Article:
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"The Grammar of Happiness" or "Noam Chomsky was Wrong"

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Seze Mune:
Linguists amongst us are probably already aware of this story.  To me, it's all new.

It's a story about a language that's relatively new to the linguistic world, one which is spoken by an obscure tribe of hunter-gatherers in Brazil.  It's called Piraha (with some sort of diacritic over the final 'a') and the controvery swirls around whether it contains recursion or not. Chomsky says ALL languages do.  One man claims Piraha does not, and therein lies the controversy.

As far as I can understand it, linguistic recursion is the insertion of additional information within an already complete sentence.  One example of adjectival recursion I found is the story of "The House that Jack Built".  Each succeeding sentence includes an additional clause which further modifies the original sentence.  "This is the House that Jack built.  This is the malt that sat in the house that Jack built.  This is the rat that ate the malt that sat in the house that Jack built.  This is the cat that ate the rat that ate the malt that sat in the house that Jack built."  I think you get it.  Na'vi, it seems, is recursive, is it not?

So here's the controversy:

"In 2005 Dr. Everett shot to international prominence with a paper claiming that he had identified some peculiar features of the Pirahã language that challenged Noam Chomsky's influential theory, first proposed in the 1950s, that human language is governed by "universal grammar," a genetically determined capacity that imposes the same fundamental shape on all the world's tongues.

"The paper, published in the journal Current Anthropology, turned him into something of a popular hero but a professional lightning rod, embraced in the press as a giant killer who had felled the mighty Chomsky but denounced by some fellow linguists as a fraud, an attention seeker or worse, promoting dubious ideas about a powerless indigenous group while refusing to release his data to skeptics.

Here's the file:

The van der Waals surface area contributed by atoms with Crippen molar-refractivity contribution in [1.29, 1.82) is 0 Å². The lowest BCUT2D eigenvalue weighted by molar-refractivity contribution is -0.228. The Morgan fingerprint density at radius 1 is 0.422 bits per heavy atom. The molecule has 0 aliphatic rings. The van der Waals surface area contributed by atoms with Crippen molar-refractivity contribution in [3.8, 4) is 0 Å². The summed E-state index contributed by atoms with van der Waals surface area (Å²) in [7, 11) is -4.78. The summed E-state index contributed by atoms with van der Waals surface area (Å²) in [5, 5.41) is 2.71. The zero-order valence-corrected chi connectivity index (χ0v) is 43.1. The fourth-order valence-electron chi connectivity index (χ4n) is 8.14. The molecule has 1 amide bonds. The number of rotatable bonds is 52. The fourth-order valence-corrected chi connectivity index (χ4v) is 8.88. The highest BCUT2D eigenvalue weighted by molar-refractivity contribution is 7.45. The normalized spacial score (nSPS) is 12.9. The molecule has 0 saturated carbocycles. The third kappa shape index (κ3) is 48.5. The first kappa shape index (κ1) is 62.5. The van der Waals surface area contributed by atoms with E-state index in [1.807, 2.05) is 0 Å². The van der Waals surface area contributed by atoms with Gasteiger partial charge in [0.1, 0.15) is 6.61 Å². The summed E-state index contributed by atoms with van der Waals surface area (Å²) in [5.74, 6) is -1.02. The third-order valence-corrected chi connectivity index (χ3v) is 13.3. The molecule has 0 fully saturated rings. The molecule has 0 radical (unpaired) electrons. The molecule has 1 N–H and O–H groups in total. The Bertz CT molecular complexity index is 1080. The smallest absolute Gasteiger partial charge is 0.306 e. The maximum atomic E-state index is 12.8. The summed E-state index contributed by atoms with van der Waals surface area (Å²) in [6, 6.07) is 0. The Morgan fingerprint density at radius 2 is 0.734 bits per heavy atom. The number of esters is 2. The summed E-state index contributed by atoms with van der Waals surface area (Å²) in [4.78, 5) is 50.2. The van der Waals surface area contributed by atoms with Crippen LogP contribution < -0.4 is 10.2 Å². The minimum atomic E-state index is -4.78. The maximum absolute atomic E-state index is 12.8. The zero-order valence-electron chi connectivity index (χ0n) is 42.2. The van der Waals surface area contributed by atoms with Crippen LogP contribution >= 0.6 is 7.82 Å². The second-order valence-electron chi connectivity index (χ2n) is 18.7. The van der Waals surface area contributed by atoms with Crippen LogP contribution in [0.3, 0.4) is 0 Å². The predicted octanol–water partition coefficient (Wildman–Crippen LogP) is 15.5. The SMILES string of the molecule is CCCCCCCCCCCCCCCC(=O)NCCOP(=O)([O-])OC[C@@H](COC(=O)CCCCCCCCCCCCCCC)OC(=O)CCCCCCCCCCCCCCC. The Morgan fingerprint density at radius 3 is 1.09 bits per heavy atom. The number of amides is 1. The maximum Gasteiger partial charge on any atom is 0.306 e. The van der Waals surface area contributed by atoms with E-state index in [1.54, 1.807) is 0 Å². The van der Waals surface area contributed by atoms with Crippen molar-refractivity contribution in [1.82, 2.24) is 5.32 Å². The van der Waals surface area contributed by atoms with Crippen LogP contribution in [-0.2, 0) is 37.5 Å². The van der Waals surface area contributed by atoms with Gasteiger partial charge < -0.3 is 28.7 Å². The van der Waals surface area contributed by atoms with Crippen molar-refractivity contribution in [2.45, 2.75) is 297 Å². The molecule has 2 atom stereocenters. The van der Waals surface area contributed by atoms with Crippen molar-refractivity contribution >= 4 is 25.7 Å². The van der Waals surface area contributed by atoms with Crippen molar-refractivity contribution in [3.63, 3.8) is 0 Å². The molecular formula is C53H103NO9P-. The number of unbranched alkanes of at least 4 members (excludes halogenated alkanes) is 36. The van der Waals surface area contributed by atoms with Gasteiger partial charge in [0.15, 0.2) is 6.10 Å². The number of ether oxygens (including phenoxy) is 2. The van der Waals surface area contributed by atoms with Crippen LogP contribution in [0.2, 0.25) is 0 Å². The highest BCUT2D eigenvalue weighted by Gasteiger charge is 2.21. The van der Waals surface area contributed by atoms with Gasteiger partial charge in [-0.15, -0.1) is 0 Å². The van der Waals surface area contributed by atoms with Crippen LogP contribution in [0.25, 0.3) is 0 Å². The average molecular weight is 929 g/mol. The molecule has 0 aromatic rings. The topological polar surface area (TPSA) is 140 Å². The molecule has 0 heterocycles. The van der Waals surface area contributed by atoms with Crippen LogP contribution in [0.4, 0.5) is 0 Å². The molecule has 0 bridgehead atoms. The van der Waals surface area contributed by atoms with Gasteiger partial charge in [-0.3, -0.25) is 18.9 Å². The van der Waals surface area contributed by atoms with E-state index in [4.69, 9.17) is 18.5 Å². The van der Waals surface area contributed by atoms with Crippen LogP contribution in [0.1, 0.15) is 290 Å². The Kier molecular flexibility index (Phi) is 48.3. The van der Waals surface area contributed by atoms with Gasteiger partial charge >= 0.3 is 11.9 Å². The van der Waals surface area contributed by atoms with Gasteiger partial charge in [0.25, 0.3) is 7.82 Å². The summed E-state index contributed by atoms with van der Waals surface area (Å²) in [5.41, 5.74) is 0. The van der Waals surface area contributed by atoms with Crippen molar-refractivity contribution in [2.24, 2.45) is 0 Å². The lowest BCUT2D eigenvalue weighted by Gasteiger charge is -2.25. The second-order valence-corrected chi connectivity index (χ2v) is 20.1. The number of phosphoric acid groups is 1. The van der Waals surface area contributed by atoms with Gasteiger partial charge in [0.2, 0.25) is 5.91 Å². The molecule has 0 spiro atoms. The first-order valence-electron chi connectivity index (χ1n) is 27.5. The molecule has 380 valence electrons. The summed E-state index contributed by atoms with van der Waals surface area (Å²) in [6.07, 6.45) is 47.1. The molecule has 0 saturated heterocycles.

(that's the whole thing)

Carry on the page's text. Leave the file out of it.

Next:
"The controversy has been simmering in journals and at conferences ever since, fed by a slow trickle of findings by researchers who have followed Dr. Everett's path down to the Amazon. In a telephone interview Dr. Everett, 60, who is the dean of arts and sciences at Bentley University in Waltham, Mass., insisted that he's not trying to pick a fresh fight, let alone present himself as a rival to the man he calls "the smartest person I've ever met."

"I'm a small fish in the sea," he said, adding, "I do not put myself at Chomsky's level." 

For the rest of the article:  A New Book and Film About Rare Amazonian Language

Still, he doesn't shy from making big claims for "Language: The Cultural Tool," published last week by Pantheon. "I am going beyond my work with Pirahã and systematically dismantling the evidence in favor of a language instinct," he said. "I suspect it will be extremely controversial."

Very cool, ma Seze!  Irayo!  I found another on Everett and his study. Here: Daniel Everett disputes Chomsky.

"Daniel Everett who lived a large part of his life with the Piranhas managed to master the language. His mission was to learn the Piranha language, translate the Bible into Piranha and convert the tribe into Christianity. But as he kept observing their life style he really got impressed by their philosophy and instead of converting them into Christianity he lost his own faith in Christianity. The life style and the way they think are unique and they are the ones who lead the happiest lives on this earth. They don't think about tomorrow, they always live in present, they don't have the habit of preserving or storing food for future use, they don't believe in God, in fact they believe anything only after they see it with their own eyes or described by a fellow tribes man who saw it."